In order to be absolutely honest with his readers, Clemens imagines speaking from beyond the grave, bound by neither time nor occasion. The presupposition, of course, is that he is being beforehand with a world not yet born, and he adopts the position of a ghost in the narrative machine of his own making. But behind the undertaking there is also the presumption that Mark Twain will be of continuing interest for generations to come, far longer than the thirty (or perhaps forty) years allotted to him or any other humorist. And, his protestations notwithstanding, Twain remains a humorist to the last. The mysteriously complicated, even irreconcilable, carbon dating of his lasting fame is finally a sly prologue to the punch line—“People ought to start dead.”
The vaunted boast of this self-assessment (at once retrospective and predictive) is in stark contrast to the confession he made to his brother Orion, in an 1865 letter: “I have had a ‘call’ to literature, of a low order—i.e., humorous. It is nothing to be proud of, but it is my strongest suit, & if I were to listen to that maxim of stern duty which says that to do right you must multiply the one or the two or the three talents which the Almighty trusts to our keeping, I would long ago have ceased to meddle with the things for which I was by nature unfitted & turned my attention to seriously scribbling to excite the laughter of God’s creatures. Poor, pitiful business!” When he made this declaration, Clemens was thirty years old, high time for a man to have settled into an occupation, however lowly. It is true that he had turned his hand to other work from an early age. It is probably true that he would have been content to have remained a riverboat pilot, had not the Civil War effectively ended that career; at least he made that claim more than once. It is unfortunately true as well that he did not cease to meddle in things beyond his peculiar ken—as entrepreneur and businessman, publisher and self-appointed philosopher, inventor and investor—and much of this meddling cost him hard coin and caused him grief.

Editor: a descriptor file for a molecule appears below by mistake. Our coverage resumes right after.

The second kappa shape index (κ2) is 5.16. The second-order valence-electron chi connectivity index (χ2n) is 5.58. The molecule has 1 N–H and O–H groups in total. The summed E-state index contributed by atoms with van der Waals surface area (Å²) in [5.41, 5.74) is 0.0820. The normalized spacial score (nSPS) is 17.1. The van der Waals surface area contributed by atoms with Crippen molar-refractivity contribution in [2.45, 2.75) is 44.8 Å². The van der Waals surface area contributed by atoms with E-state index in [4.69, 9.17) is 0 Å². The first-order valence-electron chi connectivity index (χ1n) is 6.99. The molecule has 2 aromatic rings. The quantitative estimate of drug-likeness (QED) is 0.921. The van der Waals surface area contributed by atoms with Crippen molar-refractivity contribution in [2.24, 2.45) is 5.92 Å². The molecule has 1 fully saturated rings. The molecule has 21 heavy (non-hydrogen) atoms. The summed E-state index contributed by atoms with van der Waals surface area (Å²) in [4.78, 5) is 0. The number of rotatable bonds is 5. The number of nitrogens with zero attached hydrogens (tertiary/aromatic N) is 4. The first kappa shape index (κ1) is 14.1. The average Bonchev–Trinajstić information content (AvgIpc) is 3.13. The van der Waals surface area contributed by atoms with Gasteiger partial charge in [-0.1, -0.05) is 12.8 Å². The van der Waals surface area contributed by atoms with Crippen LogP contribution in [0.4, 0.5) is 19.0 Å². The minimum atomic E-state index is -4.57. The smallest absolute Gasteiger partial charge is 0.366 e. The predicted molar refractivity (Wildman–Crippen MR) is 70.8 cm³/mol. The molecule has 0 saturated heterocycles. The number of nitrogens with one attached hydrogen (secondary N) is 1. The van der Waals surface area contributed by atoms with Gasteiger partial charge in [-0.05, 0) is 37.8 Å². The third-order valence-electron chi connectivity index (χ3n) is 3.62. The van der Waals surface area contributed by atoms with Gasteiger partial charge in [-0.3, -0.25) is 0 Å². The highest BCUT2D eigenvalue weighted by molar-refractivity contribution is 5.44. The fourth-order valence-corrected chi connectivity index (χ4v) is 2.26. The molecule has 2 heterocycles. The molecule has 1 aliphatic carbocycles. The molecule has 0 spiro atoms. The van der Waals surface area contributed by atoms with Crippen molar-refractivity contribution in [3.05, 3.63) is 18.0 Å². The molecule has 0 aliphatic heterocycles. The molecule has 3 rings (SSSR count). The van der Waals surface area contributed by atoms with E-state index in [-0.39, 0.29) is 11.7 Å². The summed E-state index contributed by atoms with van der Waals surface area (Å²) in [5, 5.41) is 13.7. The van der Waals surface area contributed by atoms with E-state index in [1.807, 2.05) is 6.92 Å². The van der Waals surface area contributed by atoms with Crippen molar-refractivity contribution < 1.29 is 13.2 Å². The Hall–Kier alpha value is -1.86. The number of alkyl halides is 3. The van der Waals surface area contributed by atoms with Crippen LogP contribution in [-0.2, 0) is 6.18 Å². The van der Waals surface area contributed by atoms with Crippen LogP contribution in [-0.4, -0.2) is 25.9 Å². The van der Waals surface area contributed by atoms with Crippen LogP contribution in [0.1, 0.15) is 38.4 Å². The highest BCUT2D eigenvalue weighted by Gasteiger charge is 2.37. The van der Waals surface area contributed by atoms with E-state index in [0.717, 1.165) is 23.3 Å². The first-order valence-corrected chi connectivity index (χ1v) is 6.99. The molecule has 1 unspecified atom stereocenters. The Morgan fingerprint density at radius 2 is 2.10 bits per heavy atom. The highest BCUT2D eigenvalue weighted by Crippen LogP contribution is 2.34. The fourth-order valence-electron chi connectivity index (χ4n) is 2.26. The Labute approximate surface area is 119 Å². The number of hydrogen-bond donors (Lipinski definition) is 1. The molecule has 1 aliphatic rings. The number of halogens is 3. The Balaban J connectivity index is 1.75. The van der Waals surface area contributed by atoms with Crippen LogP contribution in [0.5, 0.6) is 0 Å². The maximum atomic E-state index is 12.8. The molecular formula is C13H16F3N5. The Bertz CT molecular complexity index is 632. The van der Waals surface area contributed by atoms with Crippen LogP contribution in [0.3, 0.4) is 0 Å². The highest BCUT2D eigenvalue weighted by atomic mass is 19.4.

In any event, these two statements, made approximately forty years apart, will serve well enough to bracket the career of Mark Twain. Those same four decades provide a vast reservoir of writings from which to gather up representative features of Twain’s art and genius—secular sermons and tall tales; vicious wisecracks and tender comedy; testaments of political outrage and deep compassion; antic, and sometimes merely silly, comic indulgence. The Portable Mark Twain means to give as complete a picture as possible of Twain’s art and comedy. But the complete corpus of Twain’s prodigious output is anything but “portable.” When one lumps together, in addition to the writings published in his lifetime, the approximately 12,000 extant letters, the voluminous notebooks, the speeches, the unpublished and (in his mind) unpublishable writings, the unfinished manuscripts, not to mention the “Autobiography” itself, some 2,500 pages in typescript, one is tempted to conclude something that is manifestly untrue: Here was a man who had no life apart from writing. But, in fact, for good or ill, he gave over a great deal of time to his business concerns, to his friends and family, to his search for one sort of health cure or another, to his cockamamie schemes for world betterment and personal profit (ranging from food additives to an ingenious bed clamp to keep the baby’s covers on), and to his vast and diverse reading. Add to this the hundreds of thousands of hours of talk, acres and acres of the stuff—spontaneous after-dinner monologues, hundreds of newspaper interviews, peripatetic chatter with comrades, or improvised bedtime stories for the children—and one soon enough recognizes that Twain’s writings formed only a part, and perhaps not the best part, of the man.
Still, as a matter of simple “coverage” of his written work, this anthology casts a wide enough net to catch the flavor and inexhaustible variety of the man at nearly every stage of his life. At the very least, his salient qualities are here. Those qualities are several, and all their possible combinations make them virtually unnumbered. William Dean Howells, in a review of Mark Twain’s Sketches, New and Old (1875), named the characteristic traits of the humorist. Twain is a master of “burlesque,” though, Howells adds, in its special tendency to double back on itself, his travesty acquires a novel subtlety and suppleness. He has a “fine, forecasting humor,” by which I think Howells meant that the author has an ambulatory style that, on the promise of some joke as yet unspotted, engenders in his readers an eager willingness to follow wherever he might lead. Twain is finely “American” in his boisterous “extravagance of statement”; he is reassuringly trustworthy and amiable in his “incorruptible right-mindedness”; and his delightful “dryness,” his apparent oblivion to his own comedy, permits readers, under the spell of his crafty art, to feel smarter than perhaps they should.